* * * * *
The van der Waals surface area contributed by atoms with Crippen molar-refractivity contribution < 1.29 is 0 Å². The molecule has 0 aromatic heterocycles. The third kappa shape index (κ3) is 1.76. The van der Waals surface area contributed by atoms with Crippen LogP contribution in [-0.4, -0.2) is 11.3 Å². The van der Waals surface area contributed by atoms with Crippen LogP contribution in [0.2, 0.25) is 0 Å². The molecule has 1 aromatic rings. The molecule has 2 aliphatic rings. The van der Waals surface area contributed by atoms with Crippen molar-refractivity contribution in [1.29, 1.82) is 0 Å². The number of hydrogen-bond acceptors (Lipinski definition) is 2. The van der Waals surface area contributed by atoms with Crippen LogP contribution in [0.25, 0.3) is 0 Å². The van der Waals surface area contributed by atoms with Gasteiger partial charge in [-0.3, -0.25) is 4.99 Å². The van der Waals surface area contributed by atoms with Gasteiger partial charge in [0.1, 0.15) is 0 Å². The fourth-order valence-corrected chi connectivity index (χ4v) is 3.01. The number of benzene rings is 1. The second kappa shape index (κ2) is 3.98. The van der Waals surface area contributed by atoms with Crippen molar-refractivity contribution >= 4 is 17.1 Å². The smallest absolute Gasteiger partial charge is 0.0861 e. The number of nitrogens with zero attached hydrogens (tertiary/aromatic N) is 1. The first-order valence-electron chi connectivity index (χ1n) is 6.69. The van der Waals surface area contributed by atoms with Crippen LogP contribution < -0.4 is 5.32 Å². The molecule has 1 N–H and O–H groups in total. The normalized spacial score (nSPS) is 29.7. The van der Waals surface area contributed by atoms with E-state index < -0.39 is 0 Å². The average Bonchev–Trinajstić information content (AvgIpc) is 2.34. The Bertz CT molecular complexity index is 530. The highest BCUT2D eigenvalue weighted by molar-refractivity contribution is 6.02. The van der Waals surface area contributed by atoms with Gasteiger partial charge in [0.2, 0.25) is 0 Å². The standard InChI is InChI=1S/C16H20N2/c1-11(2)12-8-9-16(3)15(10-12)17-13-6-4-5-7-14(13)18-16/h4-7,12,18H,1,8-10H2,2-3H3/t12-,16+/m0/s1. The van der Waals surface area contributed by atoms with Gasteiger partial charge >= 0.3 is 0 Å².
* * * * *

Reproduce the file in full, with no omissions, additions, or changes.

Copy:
The van der Waals surface area contributed by atoms with Crippen molar-refractivity contribution < 1.29 is 0 Å². The molecule has 0 aromatic heterocycles. The third kappa shape index (κ3) is 1.76. The van der Waals surface area contributed by atoms with Crippen LogP contribution in [-0.4, -0.2) is 11.3 Å². The van der Waals surface area contributed by atoms with Crippen LogP contribution in [0.2, 0.25) is 0 Å². The molecule has 1 aromatic rings. The molecule has 2 aliphatic rings. The van der Waals surface area contributed by atoms with Crippen molar-refractivity contribution in [1.29, 1.82) is 0 Å². The number of hydrogen-bond acceptors (Lipinski definition) is 2. The van der Waals surface area contributed by atoms with Crippen LogP contribution in [0.25, 0.3) is 0 Å². The van der Waals surface area contributed by atoms with Gasteiger partial charge in [-0.3, -0.25) is 4.99 Å². The van der Waals surface area contributed by atoms with Gasteiger partial charge in [0.1, 0.15) is 0 Å². The fourth-order valence-corrected chi connectivity index (χ4v) is 3.01. The number of benzene rings is 1. The second kappa shape index (κ2) is 3.98. The van der Waals surface area contributed by atoms with Crippen molar-refractivity contribution >= 4 is 17.1 Å². The smallest absolute Gasteiger partial charge is 0.0861 e. The number of nitrogens with zero attached hydrogens (tertiary/aromatic N) is 1. The first-order valence-electron chi connectivity index (χ1n) is 6.69. The van der Waals surface area contributed by atoms with Crippen LogP contribution < -0.4 is 5.32 Å². The molecule has 1 N–H and O–H groups in total. The normalized spacial score (nSPS) is 29.7. The van der Waals surface area contributed by atoms with E-state index < -0.39 is 0 Å². The average Bonchev–Trinajstić information content (AvgIpc) is 2.34. The Bertz CT molecular complexity index is 530. The highest BCUT2D eigenvalue weighted by molar-refractivity contribution is 6.02. The van der Waals surface area contributed by atoms with Gasteiger partial charge in [0.2, 0.25) is 0 Å². The standard InChI is InChI=1S/C16H20N2/c1-11(2)12-8-9-16(3)15(10-12)17-13-6-4-5-7-14(13)18-16/h4-7,12,18H,1,8-10H2,2-3H3/t12-,16+/m0/s1. The van der Waals surface area contributed by atoms with Gasteiger partial charge >= 0.3 is 0 Å².